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7 Aspects of Your Event’s Social Media Activity That Really Matter

Find out how to go beyond just counting "likes" and "followers" to understand the true value of an event’s social media strategy.

By Mitra Sorrells June 16, 2015, 7:15 AM EDT

Experts suggest planners track their event's hashtag to see how it is being used on social media, who is sharing it, and also whether users are creating unofficial hashtags when talking about the event.

Photo: Elizabeth Renfrow for BizBash

Social media sharing has become a standard aspect of all sorts of events, from conferences and fund-raisers to trade shows and festivals. Every post on Twitter, Instagram, Facebook, and other platforms generates data that planners can use to better understand and improve the attendee experience. We asked four experts to explain what it means to go beyond quantitative measures, such as the number of posts and “likes,” to a deeper, qualitative analysis of online activity. Chris Kerns is head of research and analytics for Spredfast; Jady Manibusan is a social media analyst for Brandwatch; Jeff Ramos is a digital creative director and brand consultant; and Reb Carlson is a social media strategist. All of them agree that any measurement strategy should begin with clear objectives. Once those are in place, they suggest these tips to collect meaningful data from an event’s social media activity.

1. Evaluate social media throughout the event life cycle.
“You’ll get a lot of different types of conversations that can get you a lot of different intelligence around what people are anticipating, what the actual delivery is, and what the takeaways are based on those different time slots,” Kerns says.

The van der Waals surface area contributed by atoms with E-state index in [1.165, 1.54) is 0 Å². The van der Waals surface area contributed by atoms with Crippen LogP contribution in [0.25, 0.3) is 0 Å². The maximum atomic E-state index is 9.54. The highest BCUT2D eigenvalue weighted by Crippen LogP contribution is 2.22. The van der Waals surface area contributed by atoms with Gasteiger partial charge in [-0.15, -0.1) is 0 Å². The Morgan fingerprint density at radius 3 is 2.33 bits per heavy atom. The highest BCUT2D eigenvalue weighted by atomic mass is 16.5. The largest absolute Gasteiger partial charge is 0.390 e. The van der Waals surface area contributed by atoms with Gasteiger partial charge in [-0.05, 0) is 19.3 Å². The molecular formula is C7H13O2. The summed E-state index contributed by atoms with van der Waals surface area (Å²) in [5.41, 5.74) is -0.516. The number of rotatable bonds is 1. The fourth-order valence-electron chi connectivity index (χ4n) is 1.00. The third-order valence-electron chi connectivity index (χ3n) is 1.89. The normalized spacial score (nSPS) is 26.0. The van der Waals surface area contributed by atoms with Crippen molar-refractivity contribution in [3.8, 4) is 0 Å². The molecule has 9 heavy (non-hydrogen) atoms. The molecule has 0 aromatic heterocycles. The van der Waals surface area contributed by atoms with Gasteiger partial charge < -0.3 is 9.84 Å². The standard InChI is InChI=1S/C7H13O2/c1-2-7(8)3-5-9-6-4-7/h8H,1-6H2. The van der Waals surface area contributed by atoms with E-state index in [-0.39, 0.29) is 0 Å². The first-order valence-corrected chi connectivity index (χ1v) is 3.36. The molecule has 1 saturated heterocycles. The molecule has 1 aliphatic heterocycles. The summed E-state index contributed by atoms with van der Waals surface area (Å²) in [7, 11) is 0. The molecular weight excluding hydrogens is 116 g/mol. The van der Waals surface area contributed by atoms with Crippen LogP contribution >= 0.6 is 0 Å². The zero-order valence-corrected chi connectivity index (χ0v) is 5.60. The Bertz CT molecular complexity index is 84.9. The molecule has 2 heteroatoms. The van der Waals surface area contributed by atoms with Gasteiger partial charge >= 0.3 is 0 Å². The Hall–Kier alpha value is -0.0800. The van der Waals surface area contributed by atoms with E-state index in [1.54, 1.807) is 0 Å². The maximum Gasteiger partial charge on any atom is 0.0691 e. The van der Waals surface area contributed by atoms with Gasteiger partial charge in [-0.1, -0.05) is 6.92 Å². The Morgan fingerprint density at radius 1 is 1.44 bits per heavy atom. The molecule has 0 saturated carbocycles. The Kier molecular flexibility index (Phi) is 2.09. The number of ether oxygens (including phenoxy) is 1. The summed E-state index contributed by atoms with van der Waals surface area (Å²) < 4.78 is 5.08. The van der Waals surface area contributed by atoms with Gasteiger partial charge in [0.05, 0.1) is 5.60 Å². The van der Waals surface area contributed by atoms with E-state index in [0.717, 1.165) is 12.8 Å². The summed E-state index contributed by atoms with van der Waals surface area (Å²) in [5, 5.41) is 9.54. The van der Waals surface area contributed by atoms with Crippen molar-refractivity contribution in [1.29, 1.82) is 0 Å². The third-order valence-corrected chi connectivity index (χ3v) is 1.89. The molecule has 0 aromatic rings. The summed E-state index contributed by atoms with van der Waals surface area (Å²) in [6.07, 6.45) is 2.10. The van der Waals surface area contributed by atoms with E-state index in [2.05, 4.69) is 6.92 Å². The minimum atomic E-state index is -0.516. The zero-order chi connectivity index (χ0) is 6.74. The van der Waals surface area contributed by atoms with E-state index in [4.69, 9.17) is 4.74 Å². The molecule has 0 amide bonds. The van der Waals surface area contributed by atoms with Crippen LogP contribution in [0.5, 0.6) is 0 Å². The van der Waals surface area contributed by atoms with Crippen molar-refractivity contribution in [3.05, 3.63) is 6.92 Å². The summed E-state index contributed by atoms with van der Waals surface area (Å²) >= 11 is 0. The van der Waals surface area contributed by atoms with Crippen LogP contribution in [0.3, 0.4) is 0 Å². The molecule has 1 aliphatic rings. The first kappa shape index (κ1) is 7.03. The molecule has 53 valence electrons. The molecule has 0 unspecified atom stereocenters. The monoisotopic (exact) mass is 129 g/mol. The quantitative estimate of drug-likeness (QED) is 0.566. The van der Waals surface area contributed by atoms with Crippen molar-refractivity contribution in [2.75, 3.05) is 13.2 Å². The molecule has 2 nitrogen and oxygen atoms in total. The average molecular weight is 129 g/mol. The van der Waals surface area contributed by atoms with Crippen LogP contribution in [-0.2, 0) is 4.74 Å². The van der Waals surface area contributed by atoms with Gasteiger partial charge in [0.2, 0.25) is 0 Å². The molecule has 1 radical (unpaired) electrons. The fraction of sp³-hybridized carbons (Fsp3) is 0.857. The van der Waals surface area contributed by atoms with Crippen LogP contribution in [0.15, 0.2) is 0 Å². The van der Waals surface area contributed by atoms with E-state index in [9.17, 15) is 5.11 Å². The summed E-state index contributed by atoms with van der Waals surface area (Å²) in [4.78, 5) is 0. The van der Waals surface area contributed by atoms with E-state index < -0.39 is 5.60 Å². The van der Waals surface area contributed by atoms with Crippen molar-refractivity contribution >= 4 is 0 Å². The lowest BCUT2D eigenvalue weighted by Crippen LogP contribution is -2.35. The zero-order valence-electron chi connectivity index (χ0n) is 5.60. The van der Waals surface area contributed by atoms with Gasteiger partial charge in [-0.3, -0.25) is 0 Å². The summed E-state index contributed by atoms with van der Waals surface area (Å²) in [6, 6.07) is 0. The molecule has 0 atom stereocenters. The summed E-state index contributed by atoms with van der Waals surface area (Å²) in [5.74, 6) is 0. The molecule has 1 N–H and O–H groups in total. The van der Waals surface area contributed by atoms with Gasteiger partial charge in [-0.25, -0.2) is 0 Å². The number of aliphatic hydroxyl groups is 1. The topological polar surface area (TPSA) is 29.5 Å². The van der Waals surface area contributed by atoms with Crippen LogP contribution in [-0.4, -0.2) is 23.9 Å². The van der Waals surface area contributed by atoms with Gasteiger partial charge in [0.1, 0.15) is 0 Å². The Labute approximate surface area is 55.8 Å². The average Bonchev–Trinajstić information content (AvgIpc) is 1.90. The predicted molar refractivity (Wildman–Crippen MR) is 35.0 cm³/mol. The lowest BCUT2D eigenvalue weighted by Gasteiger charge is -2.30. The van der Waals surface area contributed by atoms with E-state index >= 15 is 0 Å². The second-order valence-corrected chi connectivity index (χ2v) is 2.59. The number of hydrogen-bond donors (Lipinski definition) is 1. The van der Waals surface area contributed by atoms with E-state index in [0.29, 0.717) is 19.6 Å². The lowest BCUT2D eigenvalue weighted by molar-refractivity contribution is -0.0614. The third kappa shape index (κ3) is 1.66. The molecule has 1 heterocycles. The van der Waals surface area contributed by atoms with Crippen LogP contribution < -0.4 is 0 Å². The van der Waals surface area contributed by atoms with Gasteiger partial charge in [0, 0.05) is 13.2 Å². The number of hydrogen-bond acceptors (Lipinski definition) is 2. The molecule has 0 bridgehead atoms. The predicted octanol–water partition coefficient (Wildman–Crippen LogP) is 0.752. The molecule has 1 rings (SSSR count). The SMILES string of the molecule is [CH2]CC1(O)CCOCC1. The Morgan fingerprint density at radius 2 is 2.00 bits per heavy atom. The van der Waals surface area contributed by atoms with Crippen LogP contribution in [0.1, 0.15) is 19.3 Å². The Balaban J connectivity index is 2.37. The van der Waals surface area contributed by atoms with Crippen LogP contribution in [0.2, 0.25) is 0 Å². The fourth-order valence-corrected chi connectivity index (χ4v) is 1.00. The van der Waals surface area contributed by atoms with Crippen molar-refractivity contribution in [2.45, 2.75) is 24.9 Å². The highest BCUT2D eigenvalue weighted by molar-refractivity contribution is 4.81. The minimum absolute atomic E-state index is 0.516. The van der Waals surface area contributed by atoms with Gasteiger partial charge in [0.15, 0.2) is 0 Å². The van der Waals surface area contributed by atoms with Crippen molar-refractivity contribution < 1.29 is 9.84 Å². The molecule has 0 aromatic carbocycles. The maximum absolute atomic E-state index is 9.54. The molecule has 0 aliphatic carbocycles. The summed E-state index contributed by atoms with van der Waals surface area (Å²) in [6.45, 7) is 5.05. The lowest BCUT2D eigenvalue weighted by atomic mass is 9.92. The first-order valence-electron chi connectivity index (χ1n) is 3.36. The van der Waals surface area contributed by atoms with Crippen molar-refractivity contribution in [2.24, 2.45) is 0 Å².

2. Use sentiment analysis tools.
Companies such as Spredfast, Brandwatch, and others offer automated systems that can analyze the content of social media posts to determine underlying attitudes, emotions, and opinions.

3. Consider what is being posted.
An attendee who is sharing intelligent content from an event is more valuable than someone who is just checking into the venue. An analysis of what is being shared can also help planners adjust future programming. “If there are a huge amount of tweets about one speaker, I’d want to know why does this speaker have so much more attention and social media engagement around what they did as opposed to everybody else,” Ramos says.

4. Understand who is talking about your event.
Listening tools can uncover information such as the gender, age, and background of people posting on social media. “Are they influential? Are they valuable? Are they the target group you were looking for, or is there a whole new group that you didn’t even know were interested who are attending the event?” Kern says. And by understanding who is posting and the scope of their social reach, planners can identify people to develop relationships with in the future. “They can become advocates for your brand or your event,” Manibusan says.

5. Look at engagement and sharing data.
Are some posts generating more shares than others? What types of content get the most activity, for example photos, or calls to action, or questions? This type of information can help planners understand how to engage attendees in the future.

6. Enable geolocation filters.
Location-based data can help planners understand if there are trends from certain areas within an event. For example, social media chatter can provide the first tip that guests think a room is too hot or a specific line is too long.

7. Assess long-term impact.
Many events aim to create an online community that stays engaged year-round. “If social presence is important, then looking at how many new audience members you retain from the event is really important,” Carlson says. Peaks and drops in activity on social media can also indicate the sustainability of an event’s online community.

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